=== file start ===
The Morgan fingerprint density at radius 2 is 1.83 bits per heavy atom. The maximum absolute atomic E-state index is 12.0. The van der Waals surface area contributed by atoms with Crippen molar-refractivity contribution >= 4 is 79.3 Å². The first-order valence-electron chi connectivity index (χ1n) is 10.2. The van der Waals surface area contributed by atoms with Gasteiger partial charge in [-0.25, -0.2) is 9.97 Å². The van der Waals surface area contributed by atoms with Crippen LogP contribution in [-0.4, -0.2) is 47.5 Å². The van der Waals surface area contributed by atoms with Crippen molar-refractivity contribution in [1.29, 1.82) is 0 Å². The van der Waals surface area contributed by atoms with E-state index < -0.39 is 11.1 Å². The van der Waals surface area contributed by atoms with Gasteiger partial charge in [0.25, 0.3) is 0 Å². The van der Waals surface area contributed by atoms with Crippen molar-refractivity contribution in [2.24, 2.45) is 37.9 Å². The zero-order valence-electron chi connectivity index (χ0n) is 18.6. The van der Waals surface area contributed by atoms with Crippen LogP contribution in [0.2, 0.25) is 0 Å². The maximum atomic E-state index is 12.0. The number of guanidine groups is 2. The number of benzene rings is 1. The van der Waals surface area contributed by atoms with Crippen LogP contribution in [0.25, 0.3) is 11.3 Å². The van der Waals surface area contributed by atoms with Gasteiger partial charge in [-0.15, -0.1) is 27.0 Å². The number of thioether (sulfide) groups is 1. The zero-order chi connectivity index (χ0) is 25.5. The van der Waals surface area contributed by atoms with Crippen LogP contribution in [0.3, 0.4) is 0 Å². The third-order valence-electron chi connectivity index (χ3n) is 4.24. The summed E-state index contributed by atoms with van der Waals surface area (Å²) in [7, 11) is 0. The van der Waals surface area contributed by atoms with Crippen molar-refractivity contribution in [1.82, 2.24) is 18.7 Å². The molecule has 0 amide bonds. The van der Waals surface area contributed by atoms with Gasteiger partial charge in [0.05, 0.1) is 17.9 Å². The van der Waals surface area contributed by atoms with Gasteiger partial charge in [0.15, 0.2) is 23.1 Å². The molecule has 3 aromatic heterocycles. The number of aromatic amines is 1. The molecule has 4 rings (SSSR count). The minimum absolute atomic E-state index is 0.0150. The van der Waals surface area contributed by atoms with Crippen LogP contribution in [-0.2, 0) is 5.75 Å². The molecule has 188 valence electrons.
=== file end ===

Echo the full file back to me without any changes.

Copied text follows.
The Morgan fingerprint density at radius 2 is 1.83 bits per heavy atom. The maximum absolute atomic E-state index is 12.0. The van der Waals surface area contributed by atoms with Crippen molar-refractivity contribution >= 4 is 79.3 Å². The first-order valence-electron chi connectivity index (χ1n) is 10.2. The van der Waals surface area contributed by atoms with Gasteiger partial charge in [-0.25, -0.2) is 9.97 Å². The van der Waals surface area contributed by atoms with Crippen LogP contribution in [-0.4, -0.2) is 47.5 Å². The van der Waals surface area contributed by atoms with Crippen molar-refractivity contribution in [1.29, 1.82) is 0 Å². The van der Waals surface area contributed by atoms with E-state index < -0.39 is 11.1 Å². The van der Waals surface area contributed by atoms with Gasteiger partial charge in [0.25, 0.3) is 0 Å². The van der Waals surface area contributed by atoms with Crippen molar-refractivity contribution in [2.24, 2.45) is 37.9 Å². The zero-order valence-electron chi connectivity index (χ0n) is 18.6. The van der Waals surface area contributed by atoms with Crippen LogP contribution in [0.2, 0.25) is 0 Å². The maximum atomic E-state index is 12.0. The number of guanidine groups is 2. The number of benzene rings is 1. The van der Waals surface area contributed by atoms with Crippen LogP contribution in [0.25, 0.3) is 11.3 Å². The van der Waals surface area contributed by atoms with Gasteiger partial charge in [-0.15, -0.1) is 27.0 Å². The number of thioether (sulfide) groups is 1. The zero-order chi connectivity index (χ0) is 25.5. The van der Waals surface area contributed by atoms with Crippen LogP contribution in [0.3, 0.4) is 0 Å². The third-order valence-electron chi connectivity index (χ3n) is 4.24. The summed E-state index contributed by atoms with van der Waals surface area (Å²) in [7, 11) is 0. The van der Waals surface area contributed by atoms with Crippen molar-refractivity contribution in [1.82, 2.24) is 18.7 Å². The molecule has 0 amide bonds. The van der Waals surface area contributed by atoms with Gasteiger partial charge in [0.05, 0.1) is 17.9 Å². The van der Waals surface area contributed by atoms with Gasteiger partial charge in [0.15, 0.2) is 23.1 Å². The molecule has 3 aromatic heterocycles. The number of aromatic amines is 1. The molecule has 4 rings (SSSR count). The minimum absolute atomic E-state index is 0.0150. The van der Waals surface area contributed by atoms with Crippen LogP contribution in [-0.2, 0) is 5.75 Å². The molecule has 188 valence electrons.